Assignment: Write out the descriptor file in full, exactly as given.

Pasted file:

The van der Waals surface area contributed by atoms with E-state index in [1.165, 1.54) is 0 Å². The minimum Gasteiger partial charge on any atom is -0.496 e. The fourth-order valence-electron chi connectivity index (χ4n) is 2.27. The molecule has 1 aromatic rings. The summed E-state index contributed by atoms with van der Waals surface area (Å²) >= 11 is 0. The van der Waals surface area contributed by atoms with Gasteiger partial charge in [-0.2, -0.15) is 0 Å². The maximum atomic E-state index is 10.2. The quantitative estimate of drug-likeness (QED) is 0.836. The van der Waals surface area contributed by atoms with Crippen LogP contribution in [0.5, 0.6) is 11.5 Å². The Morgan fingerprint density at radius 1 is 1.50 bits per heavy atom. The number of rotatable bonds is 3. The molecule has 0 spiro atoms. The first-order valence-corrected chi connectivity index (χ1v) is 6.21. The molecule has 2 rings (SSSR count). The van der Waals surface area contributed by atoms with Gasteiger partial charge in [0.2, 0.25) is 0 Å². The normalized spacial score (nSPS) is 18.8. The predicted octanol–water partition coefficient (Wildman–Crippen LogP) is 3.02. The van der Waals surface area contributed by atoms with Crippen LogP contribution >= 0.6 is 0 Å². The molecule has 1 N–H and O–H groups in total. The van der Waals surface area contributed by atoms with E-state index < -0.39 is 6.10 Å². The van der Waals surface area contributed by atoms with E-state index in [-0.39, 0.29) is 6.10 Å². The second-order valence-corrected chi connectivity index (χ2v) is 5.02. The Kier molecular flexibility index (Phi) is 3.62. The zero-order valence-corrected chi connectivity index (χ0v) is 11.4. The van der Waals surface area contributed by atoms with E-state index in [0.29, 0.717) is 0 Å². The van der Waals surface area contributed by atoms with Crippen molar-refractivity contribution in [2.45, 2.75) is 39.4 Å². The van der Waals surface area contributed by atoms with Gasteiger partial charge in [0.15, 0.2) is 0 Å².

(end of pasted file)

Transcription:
The van der Waals surface area contributed by atoms with E-state index in [1.165, 1.54) is 0 Å². The minimum Gasteiger partial charge on any atom is -0.496 e. The fourth-order valence-electron chi connectivity index (χ4n) is 2.27. The molecule has 1 aromatic rings. The summed E-state index contributed by atoms with van der Waals surface area (Å²) >= 11 is 0. The van der Waals surface area contributed by atoms with Gasteiger partial charge in [-0.2, -0.15) is 0 Å². The maximum atomic E-state index is 10.2. The quantitative estimate of drug-likeness (QED) is 0.836. The van der Waals surface area contributed by atoms with Crippen LogP contribution in [0.5, 0.6) is 11.5 Å². The Morgan fingerprint density at radius 1 is 1.50 bits per heavy atom. The number of rotatable bonds is 3. The molecule has 0 spiro atoms. The first-order valence-corrected chi connectivity index (χ1v) is 6.21. The molecule has 2 rings (SSSR count). The van der Waals surface area contributed by atoms with Gasteiger partial charge in [0.2, 0.25) is 0 Å². The normalized spacial score (nSPS) is 18.8. The predicted octanol–water partition coefficient (Wildman–Crippen LogP) is 3.02. The van der Waals surface area contributed by atoms with Crippen LogP contribution >= 0.6 is 0 Å². The molecule has 1 N–H and O–H groups in total. The van der Waals surface area contributed by atoms with E-state index < -0.39 is 6.10 Å². The van der Waals surface area contributed by atoms with E-state index in [-0.39, 0.29) is 6.10 Å². The second-order valence-corrected chi connectivity index (χ2v) is 5.02. The Kier molecular flexibility index (Phi) is 3.62. The zero-order valence-corrected chi connectivity index (χ0v) is 11.4. The van der Waals surface area contributed by atoms with E-state index in [0.29, 0.717) is 0 Å². The van der Waals surface area contributed by atoms with Crippen molar-refractivity contribution in [2.45, 2.75) is 39.4 Å². The van der Waals surface area contributed by atoms with Gasteiger partial charge in [0.15, 0.2) is 0 Å².